So when he noticed Mattingly was participating in a startup venture called Egraphs, which offered an autographed digital picture with a handwritten note and a personalized audio message, he didn't think twice about paying $50. Nash never would have walked up to the Los Angeles Dodgers manager and asked for his signature.
"It's much easier, especially for a grown man," the West Virginia native said. "It's much more personal."
Egraphs launched at the All-Star break, a technological breakthrough that extends the autograph business from the age-old methods of writing to stars, leaning across ballpark railings and hanging around hotel lobbies.
Now, power up the computer and get a prize from the likes of R.A. Dickey, Cliff Lee, Andrew McCutchen and Clayton Kershaw. Or even retired stars that include Pedro Martinez.
"It's actually kind of cool. It's like new age for me," Mattingly said.
David Auld, a former Microsoft employee who is the Seattle-based company's chief executive officer, started the venture last October and brought in former major leaguer Gabe Kapler as director of business development. Kapler was contacted by Auld's brother, Brian, the senior vice-president of business operations for the Tampa Bay Rays, Kapler's team from 2009-10.
"Taking the cold out of the autograph experience with the celebrity made a lot of sense," Kapler said.
In an era in which players carry iPads and wireless has become more ever-present in clubhouses than smokeless tobacco, the idea seems to have caught on rather quickly. Among the early players to sign up were Tampa Bay's David Price and manager Joe Maddon.
The company's website, www.egraphs.com, lists about 130 players, with several sold out — including David Ortiz, Josh Hamilton, Prince Fielder and CC Sabathia.
Prices range from $25 to $100, depending on the player.
For the players, the process is relatively easy and speedy.
"We built a custom iPad application," said David Auld, who used engineers he knew from high school. "They record an audio message through the iPad microphone."
Consumers can share their Egraph on social networks and purchase a framed print with a certificate of authenticity. Each signature and recording is biometrically verified.
"It's cool. The best part of that is the audio," said New York Mets 20-game winner R.A. Dickey. "I get to give an audio message to a fan, which is pretty neat."
Each of Dickey's messages is different.
"It all depends on the note that they write and what they share," he said.
Among the audio messages thus far, St. Louis first baseman Matt Carpenter told a fan named Laura "if it wasn't for sugar-free vanilla pudding, I'd have no chance in the big leagues! Thanks for all your support — and Go Cards!"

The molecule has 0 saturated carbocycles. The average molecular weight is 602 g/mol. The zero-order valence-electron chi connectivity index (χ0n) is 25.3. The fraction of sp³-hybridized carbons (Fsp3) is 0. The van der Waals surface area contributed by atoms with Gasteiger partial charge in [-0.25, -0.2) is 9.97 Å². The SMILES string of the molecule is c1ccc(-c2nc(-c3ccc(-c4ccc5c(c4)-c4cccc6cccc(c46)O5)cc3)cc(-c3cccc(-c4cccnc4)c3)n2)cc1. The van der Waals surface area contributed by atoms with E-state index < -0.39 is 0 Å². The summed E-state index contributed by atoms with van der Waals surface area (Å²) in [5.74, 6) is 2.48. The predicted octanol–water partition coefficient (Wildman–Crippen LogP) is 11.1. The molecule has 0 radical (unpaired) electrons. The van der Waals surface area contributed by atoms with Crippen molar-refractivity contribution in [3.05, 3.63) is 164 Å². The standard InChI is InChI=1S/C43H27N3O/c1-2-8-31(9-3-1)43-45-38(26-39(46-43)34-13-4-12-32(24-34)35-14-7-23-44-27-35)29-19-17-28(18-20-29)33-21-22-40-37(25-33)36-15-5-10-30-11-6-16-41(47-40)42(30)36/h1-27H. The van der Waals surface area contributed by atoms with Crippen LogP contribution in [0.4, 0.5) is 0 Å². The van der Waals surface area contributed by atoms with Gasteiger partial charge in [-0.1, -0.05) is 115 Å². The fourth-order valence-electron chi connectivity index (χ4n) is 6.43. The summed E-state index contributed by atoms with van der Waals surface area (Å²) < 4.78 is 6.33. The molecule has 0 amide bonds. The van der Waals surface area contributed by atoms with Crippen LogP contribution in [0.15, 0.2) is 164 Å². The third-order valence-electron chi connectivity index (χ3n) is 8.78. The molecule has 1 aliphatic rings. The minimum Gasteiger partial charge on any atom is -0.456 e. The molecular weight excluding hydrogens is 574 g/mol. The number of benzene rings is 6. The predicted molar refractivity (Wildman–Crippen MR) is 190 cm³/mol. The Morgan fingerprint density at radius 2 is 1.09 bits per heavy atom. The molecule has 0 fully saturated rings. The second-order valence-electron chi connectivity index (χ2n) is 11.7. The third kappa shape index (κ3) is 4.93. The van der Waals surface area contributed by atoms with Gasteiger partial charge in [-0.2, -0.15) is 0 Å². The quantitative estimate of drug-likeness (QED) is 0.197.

And Texas slugger Hamilton recorded this for a fan named Nancy: "Glad to hear you are doing well from the cancer. Cancer has been very prevalent in my family so my prayers go out to you and your family as well. Praying for good health and long life and a long time coming to Rangers' games. Best wishes and God bless."
To make sure that the idea couldn't be copied within the sport, Egraphs obtained exclusive licenses with Major League Baseball and with Major League Baseball Advanced Media, its Internet division.
Howard Smith, MLB's senior vice-president of licensing, was impressed when he listened to Auld's pitch.
"Every month I get a really cool idea and say, 'How are you going to do that?'" explained Smith, entering his 15th year with the commissioner's office. "The technology they have in terms of safeguarding for the athlete, in terms of merchandizing, it has extensions well beyond this, well beyond autographs, well beyond licensed products."
Auld won't divulge the volume of the company's sales. Kapler envisions an expansion to musicians and hopes for the day when Mariah Carey can send audio birthday greetings to fans. Auld sees minor leaguers getting involved to become better known to fans of their parent clubs and envisions international sports stars signing up.
For Brandon Steiner, whose Steiner Sports sells autographed photos and memorabilia costing hundreds of dollars and more, Egraphs is something "aimed at the lower end of the market" and a product "that doesn't have legs."
"I don't understand how that's a collectible," said Steiner, whose company began in 1987. "I don't understand why somebody would want that, a facsimile autograph. It's kind of like a replica jersey that people get when they're 6 years old."
Mattingly, for one, likes the high-tech approach.
"Let's say you would sign for a Steiner or a different company like that, you would sign about 200 things. You don't know where they're going or how they're going. But this is kind of cool because you kind of have a little background of who it is and how they're connected with you. You actually get a message from the person, like: 'This is Bill and Angie. We're getting married, and we've been big fans of yours,'" he said. "And then when you leave your little voice mail, it's almost like saying: 'Hey Bill and Angie, congratulations on getting married. Thanks for being a fan.' So it actually feels a bit more personal than it would be if you were to do some of the stuff in bulk.
"You think about people that have baseball rooms that they put all their stuff in. Well, now you keep it on a hard drive. And with TV the way it is, you can be scrolling all your stuff over your TV and it takes up a lot less room."